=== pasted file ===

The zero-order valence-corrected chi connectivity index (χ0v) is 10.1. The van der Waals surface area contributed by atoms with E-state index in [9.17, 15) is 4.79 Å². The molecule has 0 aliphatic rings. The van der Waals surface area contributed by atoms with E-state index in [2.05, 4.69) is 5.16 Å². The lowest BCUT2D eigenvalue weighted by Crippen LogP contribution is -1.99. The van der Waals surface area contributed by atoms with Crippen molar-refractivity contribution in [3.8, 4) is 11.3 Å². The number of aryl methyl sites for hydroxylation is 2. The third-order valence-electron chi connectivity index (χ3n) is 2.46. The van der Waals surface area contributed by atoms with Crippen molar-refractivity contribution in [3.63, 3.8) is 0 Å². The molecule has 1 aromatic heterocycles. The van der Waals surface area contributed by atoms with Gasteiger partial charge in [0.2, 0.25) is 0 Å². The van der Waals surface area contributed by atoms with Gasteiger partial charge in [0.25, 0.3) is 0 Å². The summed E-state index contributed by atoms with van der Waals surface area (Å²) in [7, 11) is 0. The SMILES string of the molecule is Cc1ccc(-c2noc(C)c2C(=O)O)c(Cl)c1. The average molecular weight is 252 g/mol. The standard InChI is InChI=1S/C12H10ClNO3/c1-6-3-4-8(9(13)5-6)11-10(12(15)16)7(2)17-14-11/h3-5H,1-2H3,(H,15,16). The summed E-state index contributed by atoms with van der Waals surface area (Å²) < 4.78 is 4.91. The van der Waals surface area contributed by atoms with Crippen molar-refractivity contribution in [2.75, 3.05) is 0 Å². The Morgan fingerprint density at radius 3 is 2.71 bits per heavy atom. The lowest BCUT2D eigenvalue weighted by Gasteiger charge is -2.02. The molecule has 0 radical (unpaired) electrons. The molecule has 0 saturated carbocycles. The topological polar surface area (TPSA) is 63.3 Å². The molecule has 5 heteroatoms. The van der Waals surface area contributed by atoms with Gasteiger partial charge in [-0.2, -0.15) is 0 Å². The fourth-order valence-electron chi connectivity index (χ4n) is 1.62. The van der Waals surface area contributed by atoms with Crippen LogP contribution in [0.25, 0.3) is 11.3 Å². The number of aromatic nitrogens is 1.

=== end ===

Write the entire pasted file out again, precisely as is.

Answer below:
The zero-order valence-corrected chi connectivity index (χ0v) is 10.1. The van der Waals surface area contributed by atoms with E-state index in [9.17, 15) is 4.79 Å². The molecule has 0 aliphatic rings. The van der Waals surface area contributed by atoms with E-state index in [2.05, 4.69) is 5.16 Å². The lowest BCUT2D eigenvalue weighted by Crippen LogP contribution is -1.99. The van der Waals surface area contributed by atoms with Crippen molar-refractivity contribution in [3.8, 4) is 11.3 Å². The number of aryl methyl sites for hydroxylation is 2. The third-order valence-electron chi connectivity index (χ3n) is 2.46. The van der Waals surface area contributed by atoms with Crippen molar-refractivity contribution in [3.63, 3.8) is 0 Å². The molecule has 1 aromatic heterocycles. The van der Waals surface area contributed by atoms with Gasteiger partial charge in [0.2, 0.25) is 0 Å². The van der Waals surface area contributed by atoms with Gasteiger partial charge in [0.25, 0.3) is 0 Å². The summed E-state index contributed by atoms with van der Waals surface area (Å²) in [7, 11) is 0. The SMILES string of the molecule is Cc1ccc(-c2noc(C)c2C(=O)O)c(Cl)c1. The average molecular weight is 252 g/mol. The standard InChI is InChI=1S/C12H10ClNO3/c1-6-3-4-8(9(13)5-6)11-10(12(15)16)7(2)17-14-11/h3-5H,1-2H3,(H,15,16). The summed E-state index contributed by atoms with van der Waals surface area (Å²) < 4.78 is 4.91. The van der Waals surface area contributed by atoms with Crippen molar-refractivity contribution in [2.75, 3.05) is 0 Å². The Morgan fingerprint density at radius 3 is 2.71 bits per heavy atom. The lowest BCUT2D eigenvalue weighted by Gasteiger charge is -2.02. The molecule has 0 radical (unpaired) electrons. The molecule has 0 saturated carbocycles. The topological polar surface area (TPSA) is 63.3 Å². The molecule has 5 heteroatoms. The van der Waals surface area contributed by atoms with Gasteiger partial charge in [-0.2, -0.15) is 0 Å². The fourth-order valence-electron chi connectivity index (χ4n) is 1.62. The van der Waals surface area contributed by atoms with Crippen LogP contribution in [0.25, 0.3) is 11.3 Å². The number of aromatic nitrogens is 1.